I never thought I would live in New Hampshire. Vermont maybe, but not New Hampshire, that crusty old place that has rightfully earned the nickname the Granite State. I was a city girl, first of all, from the city of cities — New York — and a Democrat, neither of which made me suited to the most conservative of the northern New England states. I was also a nomad. From the age of 21 to the age of 35, I moved almost every year, able to fit most of what I owned into a Nissan hatchback.
As a writer, I felt it was important to travel light and travel often. If I stayed too long in one place, I would get stale. The best way to gather material for my writing was to keep moving, observing people and places with the eye of the newcomer and the outsider. Think of Ernest Hemingway or James Joyce or Gertrude Stein. Wasn’t their genius linked to their being exiles and wanderers, people whose homes, if they had them, were temporary or adopted? They were not weighed down by living in small towns and having neighbors and serving on committees.
Fifteen years ago, my romantic dream of living like Hemingway and Joyce (not in Paris, admittedly, but in garret apartments from Baltimore to Boston) came to an end when I got married and moved to Portsmouth. I quickly discovered what it meant to stay in one place. Before long, I could not walk through Market Square without stopping to talk with someone I knew. I admit that at first I found this unnerving. Everyone knew everyone in this town. Gone were my city days of walking crowded streets and being anonymous, even invisible, one of the unknown millions. I was asked to serve on committees and reluctantly agreed. I had neighbors who checked on my cat and watered my plants when I went away. One of my neighbors even arrived at the door one day with something called a “friendship cake.”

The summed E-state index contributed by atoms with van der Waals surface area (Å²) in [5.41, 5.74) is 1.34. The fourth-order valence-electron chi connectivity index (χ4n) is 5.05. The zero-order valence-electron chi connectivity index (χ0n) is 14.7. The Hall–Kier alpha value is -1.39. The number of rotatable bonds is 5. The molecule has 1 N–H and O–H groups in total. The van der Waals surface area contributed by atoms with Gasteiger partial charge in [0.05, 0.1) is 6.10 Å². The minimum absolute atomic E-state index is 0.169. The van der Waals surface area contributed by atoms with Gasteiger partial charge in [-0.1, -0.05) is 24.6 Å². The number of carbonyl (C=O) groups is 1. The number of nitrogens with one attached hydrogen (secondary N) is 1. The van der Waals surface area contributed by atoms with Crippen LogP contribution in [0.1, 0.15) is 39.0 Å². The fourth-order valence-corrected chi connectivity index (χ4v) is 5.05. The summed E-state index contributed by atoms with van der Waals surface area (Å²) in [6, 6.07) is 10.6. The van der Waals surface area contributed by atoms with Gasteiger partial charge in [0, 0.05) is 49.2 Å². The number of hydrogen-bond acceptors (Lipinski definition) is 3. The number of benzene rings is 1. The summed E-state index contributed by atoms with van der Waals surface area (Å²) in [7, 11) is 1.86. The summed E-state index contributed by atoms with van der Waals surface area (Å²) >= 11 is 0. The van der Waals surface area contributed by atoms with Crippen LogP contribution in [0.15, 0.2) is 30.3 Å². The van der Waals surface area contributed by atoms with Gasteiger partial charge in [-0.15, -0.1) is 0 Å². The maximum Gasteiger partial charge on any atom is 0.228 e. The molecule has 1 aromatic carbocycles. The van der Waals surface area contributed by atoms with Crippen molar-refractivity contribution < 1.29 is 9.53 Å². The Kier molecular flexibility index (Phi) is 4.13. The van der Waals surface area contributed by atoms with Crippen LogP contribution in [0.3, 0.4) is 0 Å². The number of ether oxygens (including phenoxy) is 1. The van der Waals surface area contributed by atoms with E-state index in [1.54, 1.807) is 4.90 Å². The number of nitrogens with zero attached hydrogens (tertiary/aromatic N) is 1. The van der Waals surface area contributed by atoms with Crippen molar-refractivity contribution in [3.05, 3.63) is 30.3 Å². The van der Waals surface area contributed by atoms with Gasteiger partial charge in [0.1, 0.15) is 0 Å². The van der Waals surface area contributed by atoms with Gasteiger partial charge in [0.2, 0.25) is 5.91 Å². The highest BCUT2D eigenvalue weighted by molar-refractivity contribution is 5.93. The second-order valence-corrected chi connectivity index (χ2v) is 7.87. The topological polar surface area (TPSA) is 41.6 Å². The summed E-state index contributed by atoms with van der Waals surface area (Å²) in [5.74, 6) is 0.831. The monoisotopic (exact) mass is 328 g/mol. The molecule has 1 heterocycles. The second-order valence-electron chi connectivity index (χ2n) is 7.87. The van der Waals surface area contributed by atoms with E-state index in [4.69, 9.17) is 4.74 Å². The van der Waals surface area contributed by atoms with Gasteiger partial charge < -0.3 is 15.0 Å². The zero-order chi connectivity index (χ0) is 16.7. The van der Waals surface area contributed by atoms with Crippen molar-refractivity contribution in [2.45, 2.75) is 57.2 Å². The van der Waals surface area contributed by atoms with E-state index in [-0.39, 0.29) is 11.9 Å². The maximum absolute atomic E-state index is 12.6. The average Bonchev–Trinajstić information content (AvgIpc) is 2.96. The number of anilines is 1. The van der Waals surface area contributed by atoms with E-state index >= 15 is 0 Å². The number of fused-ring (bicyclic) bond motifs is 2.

On a recent spring night, as my husband and I walked into town, I thought of my initial qualms about moving to New Hampshire. The surface of South Mill Pond shone in the moonlight, and the warm smell of mud and new grass filled the air. In the square, the café tables were full, and the teenagers were playing hackey sack in front of the North Church. I was struck, as I am whenever I walk the narrow streets of Portsmouth, by my good fortune. I live here, I find myself saying with a certain wonder, awed anew by the beauty of this town, and its energy, and the friendliness and goodwill of its people.
Contrary to what I had expected, settling down did not zap me of all creative juices. In fact, it did just the opposite. Now that I sit at the same familiar desk each morning, looking out at the same familiar view, I find it easier to write. With the security and stability of staying put came an understanding that should have been obvious but eluded me for too long. The practice of any vocation is enriched by its being one piece of a full life, a life made of connections to people and place.
My husband and I walked past Prescott Park on that spring night, stopping to watch the drawbridge rise as a tanker nosed its way up the river. I said a silent thank you to the lights reflected in the dark surface of the water, pointing the way home.
Originally published in New Hampshire Home magazine.